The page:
- Date : 09/12/2019
- Read: 2 mins
The RBI plans to modify exposure limits and priority sector lender norms for Urban Cooperative Banks. Here's everything you need to know.
The Reserve Bank of India (RBI) on Thursday announced a host of new measures to better regulate Urban Cooperative Banks (UCBs). This announcement has in response to the Punjab and Maharashtra Cooperative Bank (PMC) and HDIL scam of Rs 4,355 crore that has affected thousands of retail customers and has rocked the banking and finance sector.
What do the changes entail?
Making a statement on the Developmental and Regulatory Policies, the RBI plans to modify exposure limits and priority sector lender norms for UCBs. Additionally, UCBs with assets in excess of Rs 500 crore will have to report directly to RBI’s Central Repository of Information on Large Credits (CRILC), as other commercial banks do.
The CRILC system, which includes all commercial banks, as well as some NBFCs, enables RBI to conduct stringent offsite supervision and identify financial distress as early as possible. The guidelines on incorporating UCBs into the fold will be issued by December 31, 2019.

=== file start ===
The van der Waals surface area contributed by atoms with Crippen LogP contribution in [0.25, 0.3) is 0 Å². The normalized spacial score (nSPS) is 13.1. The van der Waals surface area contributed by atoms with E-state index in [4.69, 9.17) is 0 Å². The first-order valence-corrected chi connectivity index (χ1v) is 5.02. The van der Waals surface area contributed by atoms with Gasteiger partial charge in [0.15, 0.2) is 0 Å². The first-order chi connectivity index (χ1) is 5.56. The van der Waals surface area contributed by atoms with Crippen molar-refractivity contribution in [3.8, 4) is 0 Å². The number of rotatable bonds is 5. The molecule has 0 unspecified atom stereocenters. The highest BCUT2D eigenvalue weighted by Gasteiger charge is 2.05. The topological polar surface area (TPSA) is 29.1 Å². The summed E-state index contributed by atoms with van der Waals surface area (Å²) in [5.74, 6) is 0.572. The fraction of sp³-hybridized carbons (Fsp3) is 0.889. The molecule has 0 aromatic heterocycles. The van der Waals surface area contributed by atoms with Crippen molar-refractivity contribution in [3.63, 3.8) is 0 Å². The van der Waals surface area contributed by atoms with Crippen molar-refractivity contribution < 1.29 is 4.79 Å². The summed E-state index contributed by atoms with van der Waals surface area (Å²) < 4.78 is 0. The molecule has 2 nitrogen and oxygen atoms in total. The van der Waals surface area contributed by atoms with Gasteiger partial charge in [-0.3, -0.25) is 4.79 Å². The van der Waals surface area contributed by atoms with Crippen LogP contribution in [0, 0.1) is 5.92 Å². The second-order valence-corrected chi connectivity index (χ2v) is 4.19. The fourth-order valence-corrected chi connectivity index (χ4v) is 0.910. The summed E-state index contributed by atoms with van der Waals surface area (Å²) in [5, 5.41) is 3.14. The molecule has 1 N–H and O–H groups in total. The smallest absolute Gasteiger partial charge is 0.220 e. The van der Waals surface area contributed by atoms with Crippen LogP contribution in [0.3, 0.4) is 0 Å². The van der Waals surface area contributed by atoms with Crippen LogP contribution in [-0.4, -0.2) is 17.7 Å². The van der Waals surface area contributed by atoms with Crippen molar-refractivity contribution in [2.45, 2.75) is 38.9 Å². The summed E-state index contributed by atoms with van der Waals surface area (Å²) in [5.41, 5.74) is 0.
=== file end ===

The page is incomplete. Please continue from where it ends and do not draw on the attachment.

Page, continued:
A spokesperson for the RBI said, “These measures are expected to strengthen the resilience and sustainability of UCBs and protect the interest of depositors. An appropriate timeframe will be provided for compliance with the revised norms.”
Related: NBFCs and banks: How are they different?
What are the other key changes?
The RBI also plans on structuring a comprehensive cybersecurity framework for UCBs with a staggered approach, based on the UCBs digital product portfolio, total digital depth, synergies with the payment systems landscape and the susceptibility of their cybersecurity.
“The framework would mandate implementation of progressively stronger security measures based on the nature, variety and scale of digital product offerings of banks. This would bolster cybersecurity preparedness and ensure that the UCBs offering a range of payment services and higher Information Technology penetration are brought at par with commercial banks in addressing cybersecurity threats,” the RBI said.
Earlier in September, the RBI had issued draft guidelines for issuing ‘On Tap’ licences for Small Finance Banks (SFBs), and after deliberation and comments from various stakeholders, the norms for SFBs are about to be finalised. Take a look at what happens in case RBI puts restrictions on your bank.